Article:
Last week, the federal government announced that approximately 813,000 Massachusetts residents were eligible for student debt relief. Now we get details on the application process as well as warnings about scams to be aware of and offers that could set you back.
If you think you qualify for federal debt relief for student loans, you should apply for it. Nothing arrives in the mail. The US Department of Education says to start here at studentaid.gov/debtrelief and sign up for alerts.
“They can sign up to receive notifications that will let them know when the application portal is available,” said Deputy Undersecretary of the Ministry of Education, Jordan Matsudaira. “This application portal will go live in October. And once it goes live, borrowers can just go to this application portal to fill out a simple attestation form. Borrowers will be eligible if they earn less than $125,000 or if they are married, if they have joint income, it is less than $250,000.
If approved, the Federal Government estimates that it will take 4-6 weeks to process cancellations. They suggest you apply by November 15, 2022 or 4-6 weeks before the break on federal student loan repayments ends.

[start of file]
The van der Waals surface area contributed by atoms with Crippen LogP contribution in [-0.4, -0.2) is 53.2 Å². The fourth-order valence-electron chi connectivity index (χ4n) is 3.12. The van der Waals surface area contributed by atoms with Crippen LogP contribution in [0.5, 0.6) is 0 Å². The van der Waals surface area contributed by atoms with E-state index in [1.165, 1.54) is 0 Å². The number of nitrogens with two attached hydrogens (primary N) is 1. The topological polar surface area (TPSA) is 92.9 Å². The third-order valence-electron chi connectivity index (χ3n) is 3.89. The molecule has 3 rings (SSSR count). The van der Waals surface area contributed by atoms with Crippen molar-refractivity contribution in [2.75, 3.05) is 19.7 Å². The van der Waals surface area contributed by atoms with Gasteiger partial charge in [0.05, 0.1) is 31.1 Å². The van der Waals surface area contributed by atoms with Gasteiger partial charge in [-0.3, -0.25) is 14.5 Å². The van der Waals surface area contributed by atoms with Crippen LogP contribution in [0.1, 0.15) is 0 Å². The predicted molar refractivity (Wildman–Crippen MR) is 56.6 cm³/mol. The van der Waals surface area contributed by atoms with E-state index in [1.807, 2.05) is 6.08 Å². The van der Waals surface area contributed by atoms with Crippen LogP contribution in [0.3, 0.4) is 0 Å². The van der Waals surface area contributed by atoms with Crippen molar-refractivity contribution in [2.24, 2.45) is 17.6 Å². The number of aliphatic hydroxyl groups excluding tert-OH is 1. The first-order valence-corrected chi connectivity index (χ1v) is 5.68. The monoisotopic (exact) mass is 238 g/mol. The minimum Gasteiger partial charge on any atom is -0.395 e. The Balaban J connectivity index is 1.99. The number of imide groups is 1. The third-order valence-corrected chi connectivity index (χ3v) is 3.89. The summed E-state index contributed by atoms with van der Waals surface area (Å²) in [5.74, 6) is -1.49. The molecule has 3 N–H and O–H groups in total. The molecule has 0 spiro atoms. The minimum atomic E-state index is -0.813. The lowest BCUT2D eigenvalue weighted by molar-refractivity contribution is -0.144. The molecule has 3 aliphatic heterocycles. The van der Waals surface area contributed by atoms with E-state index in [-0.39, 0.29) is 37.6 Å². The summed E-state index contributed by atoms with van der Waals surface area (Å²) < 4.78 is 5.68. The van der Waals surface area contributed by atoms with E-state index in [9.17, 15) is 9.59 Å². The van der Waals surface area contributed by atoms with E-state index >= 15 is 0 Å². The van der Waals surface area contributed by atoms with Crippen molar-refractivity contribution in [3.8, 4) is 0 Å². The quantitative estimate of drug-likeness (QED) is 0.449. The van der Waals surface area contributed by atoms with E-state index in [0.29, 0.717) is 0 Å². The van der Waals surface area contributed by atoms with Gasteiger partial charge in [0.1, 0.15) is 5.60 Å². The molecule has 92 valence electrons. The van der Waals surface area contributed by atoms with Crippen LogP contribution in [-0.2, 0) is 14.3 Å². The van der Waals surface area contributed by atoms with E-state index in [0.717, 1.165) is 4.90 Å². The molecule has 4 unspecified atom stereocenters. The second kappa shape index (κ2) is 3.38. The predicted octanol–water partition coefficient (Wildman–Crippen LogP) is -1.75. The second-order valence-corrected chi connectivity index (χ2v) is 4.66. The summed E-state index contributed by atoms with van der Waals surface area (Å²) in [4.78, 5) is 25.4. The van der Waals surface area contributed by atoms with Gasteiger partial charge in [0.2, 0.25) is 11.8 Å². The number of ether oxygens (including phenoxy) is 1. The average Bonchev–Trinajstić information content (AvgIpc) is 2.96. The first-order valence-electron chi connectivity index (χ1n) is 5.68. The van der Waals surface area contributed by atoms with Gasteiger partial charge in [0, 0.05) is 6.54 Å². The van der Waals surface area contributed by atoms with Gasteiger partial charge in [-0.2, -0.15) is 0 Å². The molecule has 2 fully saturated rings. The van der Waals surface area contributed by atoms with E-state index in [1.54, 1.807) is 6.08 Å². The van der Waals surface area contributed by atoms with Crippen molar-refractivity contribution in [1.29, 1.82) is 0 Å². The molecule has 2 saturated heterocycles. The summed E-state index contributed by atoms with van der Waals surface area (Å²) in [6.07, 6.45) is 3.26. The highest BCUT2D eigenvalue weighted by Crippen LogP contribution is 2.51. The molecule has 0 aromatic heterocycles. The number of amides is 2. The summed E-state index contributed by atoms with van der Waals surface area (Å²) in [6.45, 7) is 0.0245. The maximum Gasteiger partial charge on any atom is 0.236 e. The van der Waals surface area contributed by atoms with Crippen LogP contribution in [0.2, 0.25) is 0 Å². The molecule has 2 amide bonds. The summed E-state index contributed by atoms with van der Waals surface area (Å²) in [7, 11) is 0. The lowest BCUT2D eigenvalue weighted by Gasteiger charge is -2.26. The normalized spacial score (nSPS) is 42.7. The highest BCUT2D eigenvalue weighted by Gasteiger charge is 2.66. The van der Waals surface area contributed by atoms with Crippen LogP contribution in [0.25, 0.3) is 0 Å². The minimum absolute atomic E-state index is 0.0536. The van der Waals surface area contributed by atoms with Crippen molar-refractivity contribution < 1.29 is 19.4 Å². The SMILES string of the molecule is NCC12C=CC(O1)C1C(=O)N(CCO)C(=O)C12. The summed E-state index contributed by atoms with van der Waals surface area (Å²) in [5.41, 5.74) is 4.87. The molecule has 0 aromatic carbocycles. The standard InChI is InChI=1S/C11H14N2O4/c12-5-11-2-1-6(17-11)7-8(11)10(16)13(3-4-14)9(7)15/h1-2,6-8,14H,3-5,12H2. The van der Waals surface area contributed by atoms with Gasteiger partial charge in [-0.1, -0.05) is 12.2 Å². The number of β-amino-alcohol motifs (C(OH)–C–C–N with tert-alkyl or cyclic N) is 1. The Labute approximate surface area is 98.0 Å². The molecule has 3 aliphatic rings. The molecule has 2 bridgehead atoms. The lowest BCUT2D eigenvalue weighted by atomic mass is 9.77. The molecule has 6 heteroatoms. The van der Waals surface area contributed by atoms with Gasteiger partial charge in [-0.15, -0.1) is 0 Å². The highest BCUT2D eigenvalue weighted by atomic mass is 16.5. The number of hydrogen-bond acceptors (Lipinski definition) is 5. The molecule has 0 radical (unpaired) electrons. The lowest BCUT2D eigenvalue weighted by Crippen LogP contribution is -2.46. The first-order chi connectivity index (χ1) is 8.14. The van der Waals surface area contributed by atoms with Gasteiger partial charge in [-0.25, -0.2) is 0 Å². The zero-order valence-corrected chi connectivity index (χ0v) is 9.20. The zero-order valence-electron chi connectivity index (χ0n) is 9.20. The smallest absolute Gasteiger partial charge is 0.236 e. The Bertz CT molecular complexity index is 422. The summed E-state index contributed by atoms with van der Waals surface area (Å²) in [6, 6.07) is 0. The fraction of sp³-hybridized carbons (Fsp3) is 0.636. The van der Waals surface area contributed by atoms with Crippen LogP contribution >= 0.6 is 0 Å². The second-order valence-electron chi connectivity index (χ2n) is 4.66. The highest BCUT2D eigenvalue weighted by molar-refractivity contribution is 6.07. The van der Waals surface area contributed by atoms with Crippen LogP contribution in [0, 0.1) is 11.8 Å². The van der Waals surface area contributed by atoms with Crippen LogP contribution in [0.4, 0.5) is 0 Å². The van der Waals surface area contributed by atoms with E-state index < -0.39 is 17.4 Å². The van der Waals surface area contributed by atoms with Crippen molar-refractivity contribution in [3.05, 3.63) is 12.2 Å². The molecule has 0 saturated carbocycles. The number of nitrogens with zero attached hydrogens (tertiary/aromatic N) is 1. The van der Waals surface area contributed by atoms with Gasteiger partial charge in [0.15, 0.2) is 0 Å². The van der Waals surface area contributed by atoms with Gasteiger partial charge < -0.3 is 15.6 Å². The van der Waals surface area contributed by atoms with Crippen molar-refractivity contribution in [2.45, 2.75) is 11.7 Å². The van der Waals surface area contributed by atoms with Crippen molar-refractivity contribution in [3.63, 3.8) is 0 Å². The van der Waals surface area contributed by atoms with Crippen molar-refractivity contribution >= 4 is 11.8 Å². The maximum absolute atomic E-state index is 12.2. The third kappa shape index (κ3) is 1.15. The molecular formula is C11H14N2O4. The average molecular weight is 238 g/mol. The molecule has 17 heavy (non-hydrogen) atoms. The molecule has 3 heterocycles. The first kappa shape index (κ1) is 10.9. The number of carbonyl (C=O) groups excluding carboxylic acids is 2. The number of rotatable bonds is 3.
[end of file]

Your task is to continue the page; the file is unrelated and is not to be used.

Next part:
Official federal applications are not yet online. But people are being bombarded with text messages and emails encouraging people to check their eligibility through third-party providers.
“What I want your viewers to know is that they should never have to pay for this benefit,” Matsudaira said.
“Don’t take the bait,” says Rep. Ayanna Pressley, (D)MA-7.
Massachusetts Rep. Ayanna Pressley, who has been advocating for this program for years, takes her warning one step further. She says even offers from legitimate lenders to refinance current student loans could cost you dearly.
“You will not be eligible for debt relief. So we want to make sure that everyone who is eligible for this debt relief has access to it. Pressley warns that a federal student loan refinanced with a private lender is then a private loan, therefore ineligible.
Republicans are discussing legal challenges to this entire program. But the Department for Education is moving forward, saying it is confident it is on a solid legal footing.
The program runs until December 2023.
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